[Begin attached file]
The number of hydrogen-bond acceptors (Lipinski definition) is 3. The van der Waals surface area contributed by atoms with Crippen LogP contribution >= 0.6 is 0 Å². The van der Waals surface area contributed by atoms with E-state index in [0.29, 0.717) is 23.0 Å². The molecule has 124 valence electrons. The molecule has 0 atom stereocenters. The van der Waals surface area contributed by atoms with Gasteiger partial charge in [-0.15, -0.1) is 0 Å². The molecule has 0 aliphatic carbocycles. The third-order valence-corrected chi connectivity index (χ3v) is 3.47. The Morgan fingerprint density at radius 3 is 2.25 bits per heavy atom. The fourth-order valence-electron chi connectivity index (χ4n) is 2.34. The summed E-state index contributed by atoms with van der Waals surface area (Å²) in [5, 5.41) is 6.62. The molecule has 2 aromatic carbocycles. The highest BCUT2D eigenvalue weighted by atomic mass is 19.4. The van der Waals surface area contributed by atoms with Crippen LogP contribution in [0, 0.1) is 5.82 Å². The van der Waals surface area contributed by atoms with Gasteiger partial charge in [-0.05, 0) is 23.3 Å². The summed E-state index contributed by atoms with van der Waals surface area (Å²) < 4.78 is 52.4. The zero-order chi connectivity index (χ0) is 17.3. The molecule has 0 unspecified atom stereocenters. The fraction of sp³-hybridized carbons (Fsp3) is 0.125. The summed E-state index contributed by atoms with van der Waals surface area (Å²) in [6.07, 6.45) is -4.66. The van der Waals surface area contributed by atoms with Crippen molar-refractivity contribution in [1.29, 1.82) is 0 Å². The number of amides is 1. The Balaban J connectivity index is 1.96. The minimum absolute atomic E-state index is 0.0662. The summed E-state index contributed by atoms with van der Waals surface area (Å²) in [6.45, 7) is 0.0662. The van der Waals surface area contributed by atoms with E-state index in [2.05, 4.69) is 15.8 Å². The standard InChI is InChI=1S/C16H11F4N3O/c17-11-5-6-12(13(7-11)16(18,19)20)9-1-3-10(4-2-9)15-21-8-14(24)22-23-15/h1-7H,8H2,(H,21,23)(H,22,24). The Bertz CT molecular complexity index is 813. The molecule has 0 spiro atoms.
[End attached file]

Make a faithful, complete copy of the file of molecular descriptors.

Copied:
The number of hydrogen-bond acceptors (Lipinski definition) is 3. The van der Waals surface area contributed by atoms with Crippen LogP contribution >= 0.6 is 0 Å². The van der Waals surface area contributed by atoms with E-state index in [0.29, 0.717) is 23.0 Å². The molecule has 124 valence electrons. The molecule has 0 atom stereocenters. The van der Waals surface area contributed by atoms with Gasteiger partial charge in [-0.15, -0.1) is 0 Å². The molecule has 0 aliphatic carbocycles. The third-order valence-corrected chi connectivity index (χ3v) is 3.47. The Morgan fingerprint density at radius 3 is 2.25 bits per heavy atom. The fourth-order valence-electron chi connectivity index (χ4n) is 2.34. The summed E-state index contributed by atoms with van der Waals surface area (Å²) in [5, 5.41) is 6.62. The molecule has 2 aromatic carbocycles. The highest BCUT2D eigenvalue weighted by atomic mass is 19.4. The van der Waals surface area contributed by atoms with Crippen LogP contribution in [0, 0.1) is 5.82 Å². The van der Waals surface area contributed by atoms with Gasteiger partial charge in [-0.05, 0) is 23.3 Å². The summed E-state index contributed by atoms with van der Waals surface area (Å²) < 4.78 is 52.4. The zero-order chi connectivity index (χ0) is 17.3. The molecule has 0 unspecified atom stereocenters. The fraction of sp³-hybridized carbons (Fsp3) is 0.125. The summed E-state index contributed by atoms with van der Waals surface area (Å²) in [6.07, 6.45) is -4.66. The van der Waals surface area contributed by atoms with Crippen molar-refractivity contribution in [1.29, 1.82) is 0 Å². The number of amides is 1. The Balaban J connectivity index is 1.96. The minimum absolute atomic E-state index is 0.0662. The summed E-state index contributed by atoms with van der Waals surface area (Å²) in [6.45, 7) is 0.0662. The van der Waals surface area contributed by atoms with E-state index in [2.05, 4.69) is 15.8 Å². The standard InChI is InChI=1S/C16H11F4N3O/c17-11-5-6-12(13(7-11)16(18,19)20)9-1-3-10(4-2-9)15-21-8-14(24)22-23-15/h1-7H,8H2,(H,21,23)(H,22,24). The Bertz CT molecular complexity index is 813. The molecule has 0 spiro atoms.